There is no kind of dishonesty into which otherwise good people more easily and frequently fall than that of defrauding the government. — Benjamin Franklin

Story of the Greeks - Helene Guerber

Aristides the Just

The Athenians were very happy, because they thought, that, having once defeated the Persians, they need fear them no more. They were greatly mistaken, however. The Great King had twice seen his preparations come to naught and his plans ruined, but he was not yet ready to give up the hope of conquering Greece.

On the contrary, he solemnly swore that he would return with a greater army than ever, and make himself master of the proud city which had defied him. These plans were suspected by Themistocles, who therefore urged the Athenians to strengthen their navy, so that they might be ready for war when it came.

Aristides, the other general, was of the opinion that it was useless to build any more ships, but that the Athenians should increase their land forces. As each general had a large party, many quarrels soon arose. It became clear before long, that, unless one of the two leaders left the town, there would be an outbreak of civil war.

All the Athenians, therefore, gathered together in the market place, where they were to vote for or against the banishment of one of the leaders. Of course, on this great occasion, all the workmen left their labors, and even the farmers came in from the fields.

Aristides was walking about among the voters, when a farmer stopped him. The man did not know who he was, but begged him to write his vote down on the shell, for he had never even learned to read.

"What name shall I write?" questioned Aristides.

"Oh, put down 'Aristides,' " answered the farmer.

"Why do you want him sent away? Has he ever done you any harm?" asked Aristides.

"No," said the man, "but I'm tired of hearing him called the Just."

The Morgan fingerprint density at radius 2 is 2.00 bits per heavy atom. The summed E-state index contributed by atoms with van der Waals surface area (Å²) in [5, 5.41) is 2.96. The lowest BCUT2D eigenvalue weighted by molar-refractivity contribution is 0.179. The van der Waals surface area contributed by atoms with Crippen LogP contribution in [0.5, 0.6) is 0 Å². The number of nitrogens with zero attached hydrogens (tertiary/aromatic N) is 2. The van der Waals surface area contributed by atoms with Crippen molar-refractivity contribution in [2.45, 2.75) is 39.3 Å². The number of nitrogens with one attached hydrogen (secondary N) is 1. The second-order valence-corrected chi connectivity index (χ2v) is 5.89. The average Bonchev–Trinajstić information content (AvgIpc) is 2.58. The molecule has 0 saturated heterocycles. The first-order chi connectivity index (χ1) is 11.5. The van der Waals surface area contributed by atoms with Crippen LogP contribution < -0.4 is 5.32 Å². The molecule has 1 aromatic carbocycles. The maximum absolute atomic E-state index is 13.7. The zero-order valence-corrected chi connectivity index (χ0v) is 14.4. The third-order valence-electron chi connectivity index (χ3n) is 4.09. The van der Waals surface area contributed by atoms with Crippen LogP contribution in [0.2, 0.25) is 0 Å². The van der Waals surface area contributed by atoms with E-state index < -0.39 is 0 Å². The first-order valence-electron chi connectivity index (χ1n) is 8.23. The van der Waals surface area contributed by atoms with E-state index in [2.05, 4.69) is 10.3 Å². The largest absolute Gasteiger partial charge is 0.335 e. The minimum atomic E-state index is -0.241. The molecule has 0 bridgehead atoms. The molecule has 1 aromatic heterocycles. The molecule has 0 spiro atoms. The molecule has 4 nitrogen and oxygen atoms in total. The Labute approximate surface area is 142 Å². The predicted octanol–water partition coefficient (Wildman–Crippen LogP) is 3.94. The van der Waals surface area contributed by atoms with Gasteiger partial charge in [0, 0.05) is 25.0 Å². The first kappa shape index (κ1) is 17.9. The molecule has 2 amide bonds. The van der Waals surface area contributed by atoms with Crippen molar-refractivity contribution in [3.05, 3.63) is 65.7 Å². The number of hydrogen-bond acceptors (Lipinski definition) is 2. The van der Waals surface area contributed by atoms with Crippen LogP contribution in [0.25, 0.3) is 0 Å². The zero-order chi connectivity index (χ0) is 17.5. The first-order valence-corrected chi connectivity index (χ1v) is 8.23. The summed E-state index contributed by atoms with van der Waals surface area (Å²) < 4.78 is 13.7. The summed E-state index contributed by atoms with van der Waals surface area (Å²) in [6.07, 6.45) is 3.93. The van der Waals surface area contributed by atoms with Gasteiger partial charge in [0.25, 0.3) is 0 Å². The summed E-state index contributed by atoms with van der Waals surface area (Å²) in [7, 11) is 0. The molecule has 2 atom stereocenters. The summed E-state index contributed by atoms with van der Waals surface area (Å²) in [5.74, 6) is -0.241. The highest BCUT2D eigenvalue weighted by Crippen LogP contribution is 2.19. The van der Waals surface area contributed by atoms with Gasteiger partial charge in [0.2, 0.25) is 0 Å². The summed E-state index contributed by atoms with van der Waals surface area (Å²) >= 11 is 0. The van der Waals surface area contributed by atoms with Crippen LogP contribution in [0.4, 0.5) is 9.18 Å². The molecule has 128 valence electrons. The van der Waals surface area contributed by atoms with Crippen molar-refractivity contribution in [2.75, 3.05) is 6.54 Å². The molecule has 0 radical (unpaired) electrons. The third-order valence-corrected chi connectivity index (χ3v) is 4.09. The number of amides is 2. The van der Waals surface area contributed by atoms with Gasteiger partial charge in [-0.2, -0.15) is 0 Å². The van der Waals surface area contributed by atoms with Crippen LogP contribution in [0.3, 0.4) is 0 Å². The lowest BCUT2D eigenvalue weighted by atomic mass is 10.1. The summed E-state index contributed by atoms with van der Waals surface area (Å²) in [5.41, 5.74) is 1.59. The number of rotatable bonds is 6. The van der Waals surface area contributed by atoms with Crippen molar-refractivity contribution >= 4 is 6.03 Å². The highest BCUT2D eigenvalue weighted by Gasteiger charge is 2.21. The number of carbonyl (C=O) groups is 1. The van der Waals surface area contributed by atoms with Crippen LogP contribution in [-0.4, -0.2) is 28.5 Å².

Without saying another word, Aristides calmly wrote his own name on the shell. When the votes were counted, they found six thousand against him: so Aristides the Just was forced to leave his native city, and go away into exile.

This was a second example of Athenian ingratitude; for Aristides had never done anything wrong, but had, on the contrary, done all he could to help his country. His enemies, however, were the men who were neither honest nor just, and who felt that his virtues were a constant rebuke to them; and this was the very reason why they were so anxious to get him out of the city.


Front Matter

Early Inhabitants of Greece
The Deluge of Ogyges
Founding of Important Cities
Story of Deucalion
Daedalus and Icarus
The Adventures of Jason
Theseus Visits the Labyrinth
The Terrible Prophecy
The Sphinx's Riddle
Death of Oedipus
The Brothers' Quarrel
The Taking of Thebes
The Childhood of Paris
Muster of the Troops
Sacrifice of Iphigenia
The Wrath of Achilles
Death of Hector and Achilles
The Burning of Troy
Heroic Death of Codrus
The Blind Poet
The Rise of Sparta
The Spartan Training
The Brave Spartan Boy
Public Tables in Sparta
Laws of Lycurgus
The Messenian War
The Music of Tyrtaeus
Aristomenes' Escape
The Olympic Games
Milo of Croton
The Jealous Athlete
The Girls' Games
The Bloody Laws of Draco
The Laws of Solon
The First Plays
The Tyrant Pisistratus
The Tyrant's Insult
Death of the Conspirators
Hippias Driven out of Athens
The Great King
Hippias Visits Darius
Destruction of the Persian Host
Advance of the Second Host
The Battle of Marathon
Miltiades' Disgrace
Aristides the Just
Two Noble Spartan Youths
The Great Army
Preparations for Defense
Leonidas at Thermopylae
Death of Leonidas
The Burning of Athens
Battles of Salamis and Plataea
The Rebuilding of Athens
Death of Pausanias
Cimon Improves Athens
The Earthquake
The Age of Pericles
Teachings of Anaxagoras
Peloponnesian War Begins
Death of Pericles
The Philosopher Socrates
Socrates' Favorite Pupil
Youth of Alcibiades
Greek Colonies in Italy
Alcibiades in Disgrace
Death of Alcibiades
Overthrow of Thirty Tyrants
Accusation of Socrates
Death of Socrates
The Defeat of Cyrus
Retreat of the Ten Thousand
Agesilaus in Asia
A Strange Interview
The Peace of Antalcidas
The Theban Friends
Thebes Free Once More
The Battle of Leuctra
Death of Pelopidas
The Battle of Mantinea
The Tyrant of Syracuse
Damon and Pythias
The Sword of Damocles
Dion and Dionysius
Civil War in Syracuse
Death of Dion
Philip of Macedon
Philip Begins His Conquests
The Orator Demosthenes
Philip Masters Greece
Birth of Alexander
The Steed Bucephalus
Alexander as King
Alexander and Diogenes
Alexander's Beginning
The Gordian Knot
Alexander's Royal Captives
Alexander at Jerusalem
The African Desert
Death of Darius
Defeat of Porus
Return to Babylon
Death of Alexander
Division of the Realm
Death of Demosthenes
Last of the Athenians
The Colossus of Rhodes
The Battle of Ipsus
Demetrius and the Athenians
The Achaean League
Division in Sparta
Death of Agis
War of the Two Leagues
The Last of the Greeks
Greece a Roman Province